Austria Overview

Austria Overview

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Key features of the Education System

According to the Austrian Federal Constitutional Law Article 14 – as amended (Bundesverfassungs-Gesetz, B-VG, Art. 14) democracy, humanity, solidarity, peace and justice, openness and tolerance towards everyone regardless of race, social status and financial background are fundamental principles of education in Austria.

Key features related to governance

Concerning kindergartens and crèches the provinces (Bundesländer) are responsible for legislation and implementation and maintained to high degree by municipalities (Gemeinden). However, there is also a large private sector.

Concerning schools responsibilities for legislation and its implementation are divided between the federation (Bund) and the provinces (Bundesländer) where it is executed by the parliaments of the provinces (Landtage) and the offices of the provincial governments (Ämter der Landesregierungen). In specific matters enumerated in the Constitution, the federation sets the framework, while detailed legislation is implemented by the parliaments of the provinces . The federation has overwhelming responsibility for the education system, including virtually all areas of school organisation, the organisation of school instruction, private schools as well as the remuneration and retirement law governing education staff.

Legislation and execution of all matters pertaining to universities and higher education is a federal responsibility. The freedom of scholarship and teaching, and the freedom of art, are guaranteed in constitutional legislation.


Key features related to organisation and structures

Since 2010 obligatory kindergarten attendance was introduced for 5 year olds (i.e. children one year before school entry).

An important aspect of the Austrian school system is the strong diversification of programmes at all levels of education. Austria has put in place a strong vocational education sector. 18% of 15-19 year olds are enrolled in general upper-secondary programmes compared to 82% in vocational pathways.

Traditional early streaming (at ages 10 and 14) has been subject of on-going educational reforms but remains a fact.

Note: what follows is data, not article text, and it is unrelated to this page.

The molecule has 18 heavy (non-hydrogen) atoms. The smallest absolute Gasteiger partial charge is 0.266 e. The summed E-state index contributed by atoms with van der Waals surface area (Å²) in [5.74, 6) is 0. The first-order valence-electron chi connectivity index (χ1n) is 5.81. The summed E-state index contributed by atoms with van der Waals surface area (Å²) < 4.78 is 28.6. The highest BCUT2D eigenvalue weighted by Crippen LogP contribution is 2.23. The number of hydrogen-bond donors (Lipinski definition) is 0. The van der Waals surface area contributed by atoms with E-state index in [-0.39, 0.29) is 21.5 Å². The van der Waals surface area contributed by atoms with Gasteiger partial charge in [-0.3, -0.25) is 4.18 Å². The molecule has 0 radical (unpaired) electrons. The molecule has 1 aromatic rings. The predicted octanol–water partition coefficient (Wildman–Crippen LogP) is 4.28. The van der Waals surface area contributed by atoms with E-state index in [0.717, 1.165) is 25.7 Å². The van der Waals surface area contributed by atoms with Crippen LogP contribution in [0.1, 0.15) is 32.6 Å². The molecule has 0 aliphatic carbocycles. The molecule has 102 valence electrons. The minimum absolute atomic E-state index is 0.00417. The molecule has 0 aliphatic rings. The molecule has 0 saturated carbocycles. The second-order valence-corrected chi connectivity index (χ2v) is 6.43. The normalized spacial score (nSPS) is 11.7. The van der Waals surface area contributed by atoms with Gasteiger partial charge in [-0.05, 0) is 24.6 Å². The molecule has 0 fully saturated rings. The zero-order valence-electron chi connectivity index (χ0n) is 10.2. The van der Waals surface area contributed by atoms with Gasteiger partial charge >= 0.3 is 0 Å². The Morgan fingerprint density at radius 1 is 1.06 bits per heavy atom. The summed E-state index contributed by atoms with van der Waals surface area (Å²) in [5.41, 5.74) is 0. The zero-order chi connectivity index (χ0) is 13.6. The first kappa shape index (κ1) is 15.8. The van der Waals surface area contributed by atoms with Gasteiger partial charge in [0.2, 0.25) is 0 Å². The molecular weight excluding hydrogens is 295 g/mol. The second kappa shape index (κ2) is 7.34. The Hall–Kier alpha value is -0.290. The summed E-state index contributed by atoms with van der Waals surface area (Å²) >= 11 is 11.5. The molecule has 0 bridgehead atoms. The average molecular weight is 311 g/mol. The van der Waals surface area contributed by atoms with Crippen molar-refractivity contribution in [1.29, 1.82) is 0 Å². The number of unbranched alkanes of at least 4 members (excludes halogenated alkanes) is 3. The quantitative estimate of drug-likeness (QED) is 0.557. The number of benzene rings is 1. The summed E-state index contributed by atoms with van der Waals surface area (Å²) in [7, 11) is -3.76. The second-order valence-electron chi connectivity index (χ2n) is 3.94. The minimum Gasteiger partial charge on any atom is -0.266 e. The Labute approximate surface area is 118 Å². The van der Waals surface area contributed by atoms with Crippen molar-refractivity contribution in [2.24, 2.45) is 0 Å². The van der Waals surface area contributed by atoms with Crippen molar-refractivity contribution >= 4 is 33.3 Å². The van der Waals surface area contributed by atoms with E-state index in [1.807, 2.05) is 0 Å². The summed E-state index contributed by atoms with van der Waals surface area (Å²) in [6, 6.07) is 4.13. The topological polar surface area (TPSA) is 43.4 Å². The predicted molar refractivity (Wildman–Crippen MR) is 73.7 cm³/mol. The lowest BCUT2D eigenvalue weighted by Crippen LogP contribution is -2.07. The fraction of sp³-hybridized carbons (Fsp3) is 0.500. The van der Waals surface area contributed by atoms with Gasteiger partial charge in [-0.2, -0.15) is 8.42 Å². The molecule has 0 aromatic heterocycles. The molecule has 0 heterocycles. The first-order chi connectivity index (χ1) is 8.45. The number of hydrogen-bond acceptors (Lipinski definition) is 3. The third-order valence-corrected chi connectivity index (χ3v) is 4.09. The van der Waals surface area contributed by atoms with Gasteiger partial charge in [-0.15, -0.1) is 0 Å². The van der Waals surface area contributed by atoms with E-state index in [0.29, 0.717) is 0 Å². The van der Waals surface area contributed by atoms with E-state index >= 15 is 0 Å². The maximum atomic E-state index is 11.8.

General compulsory schooling lasts until the age of 15 in Austria. Since the 2016/17 school year all youths who have not yet reached the age of 18 will be required to engage in education or training after completing general compulsory schooling. They should as far as possible complete some form of education or training that goes beyond the compulsory school-leaving qualification.

In View of “output orientation” quality assurance and development was driven forward by a series of measures:

  • National educational standards
  • Standardised, competence-oriented matriculation (and diploma) examinations (Reifeprüfung/Reife- und Diplomprüfung)
  • National Report on Education
  • Based on the Act on Quality Assurance in Higher Education the Agency for Quality Assurance and Accreditation Austria (AQ Austria) was set up.

The 2017 Education Reform Act (Bildungsreformgesetz 2017) will establish a new governance model for education system and an evidence-based quality insurance:

  • Definition of a comprehensive framework on school quality
  • Regular collection of data on all aspects of school quality
  • Availability of these data for all levels of the school administration
  • Production of annual school reports
  • New system of school inspection and school evaluation


Stages of the Education System

In September 2010 obligatory kindergarten attendance was introduced for 5 year olds.

School education is compulsory for nine years and starts at the age of 6.

Primary school is the general compulsory school for pupils aged 6-10 (years 1 to 4).

The lower secondary level (years 5 to 8) comprises:

  • New secondary school (Neue Mittelschule)
  • Lower level of academic secondary school (Allgemein bildende Höhere Schule).

The upper secondary level (years 9 to 13) comprises a

  • general education branch and a
  • vocational branch.

Higher education is provided by

  • Public Universities (the biggest sector),
  • Private Universities,
  • Universities of Applied Sciences (Fachhochschulen),
  • University Colleges of Teacher Education (Pädagogische Hochschulen)

Adult learning programmes may lead to legally regulated qualifications (also called formal qualifications). They include second-chance programmes, for example: These are programmes that aim at the acquisition of qualifications by adults in the formal education sector (e.g.)

  • the compulsory schooling qualification (Pflichtschulabschluss),
  • the apprenticeship-leave certificate (Lehrabschlussprüfung),
  • the final certificate from schools for people in employment (Berufsreifeprüfung)​


Schematic Structure of the National Education System


Resource: https://eacea.ec.europa.eu/national-policies/eurydice/content/austria_en

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